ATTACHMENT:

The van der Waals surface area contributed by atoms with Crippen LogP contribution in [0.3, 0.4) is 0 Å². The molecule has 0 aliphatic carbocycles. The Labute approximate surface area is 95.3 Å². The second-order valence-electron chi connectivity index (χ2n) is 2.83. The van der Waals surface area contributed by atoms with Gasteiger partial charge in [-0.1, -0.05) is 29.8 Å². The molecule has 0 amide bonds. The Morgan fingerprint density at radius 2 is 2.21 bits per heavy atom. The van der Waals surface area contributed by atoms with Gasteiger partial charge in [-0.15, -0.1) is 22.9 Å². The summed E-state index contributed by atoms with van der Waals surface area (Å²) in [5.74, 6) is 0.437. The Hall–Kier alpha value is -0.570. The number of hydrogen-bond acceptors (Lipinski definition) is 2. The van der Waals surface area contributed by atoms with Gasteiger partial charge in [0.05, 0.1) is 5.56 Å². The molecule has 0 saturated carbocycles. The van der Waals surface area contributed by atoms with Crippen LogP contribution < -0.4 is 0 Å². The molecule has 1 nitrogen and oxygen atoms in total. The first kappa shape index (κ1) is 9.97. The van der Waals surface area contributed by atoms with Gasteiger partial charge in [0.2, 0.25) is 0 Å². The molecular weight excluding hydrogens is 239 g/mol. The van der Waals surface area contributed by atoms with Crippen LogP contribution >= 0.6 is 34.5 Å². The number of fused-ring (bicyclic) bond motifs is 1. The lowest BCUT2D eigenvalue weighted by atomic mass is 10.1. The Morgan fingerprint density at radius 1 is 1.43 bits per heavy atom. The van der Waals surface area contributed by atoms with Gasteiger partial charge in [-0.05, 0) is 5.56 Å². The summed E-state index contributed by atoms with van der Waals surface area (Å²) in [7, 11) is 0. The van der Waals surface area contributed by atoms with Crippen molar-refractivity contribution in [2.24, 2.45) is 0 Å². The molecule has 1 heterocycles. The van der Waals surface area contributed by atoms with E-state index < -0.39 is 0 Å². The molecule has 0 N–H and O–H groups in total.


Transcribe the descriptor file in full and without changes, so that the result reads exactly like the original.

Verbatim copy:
The van der Waals surface area contributed by atoms with Crippen LogP contribution in [0.3, 0.4) is 0 Å². The molecule has 0 aliphatic carbocycles. The Labute approximate surface area is 95.3 Å². The second-order valence-electron chi connectivity index (χ2n) is 2.83. The van der Waals surface area contributed by atoms with Gasteiger partial charge in [-0.1, -0.05) is 29.8 Å². The molecule has 0 amide bonds. The Morgan fingerprint density at radius 2 is 2.21 bits per heavy atom. The van der Waals surface area contributed by atoms with Gasteiger partial charge in [-0.15, -0.1) is 22.9 Å². The summed E-state index contributed by atoms with van der Waals surface area (Å²) in [5.74, 6) is 0.437. The Hall–Kier alpha value is -0.570. The number of hydrogen-bond acceptors (Lipinski definition) is 2. The van der Waals surface area contributed by atoms with Gasteiger partial charge in [0.05, 0.1) is 5.56 Å². The molecule has 0 saturated carbocycles. The van der Waals surface area contributed by atoms with Crippen LogP contribution < -0.4 is 0 Å². The molecule has 1 nitrogen and oxygen atoms in total. The first kappa shape index (κ1) is 9.97. The van der Waals surface area contributed by atoms with Gasteiger partial charge in [0.2, 0.25) is 0 Å². The molecular weight excluding hydrogens is 239 g/mol. The van der Waals surface area contributed by atoms with Crippen LogP contribution >= 0.6 is 34.5 Å². The number of fused-ring (bicyclic) bond motifs is 1. The lowest BCUT2D eigenvalue weighted by atomic mass is 10.1. The Morgan fingerprint density at radius 1 is 1.43 bits per heavy atom. The van der Waals surface area contributed by atoms with Gasteiger partial charge in [-0.05, 0) is 5.56 Å². The summed E-state index contributed by atoms with van der Waals surface area (Å²) in [7, 11) is 0. The van der Waals surface area contributed by atoms with Crippen molar-refractivity contribution in [2.24, 2.45) is 0 Å². The molecule has 1 heterocycles. The van der Waals surface area contributed by atoms with E-state index < -0.39 is 0 Å². The molecule has 0 N–H and O–H groups in total.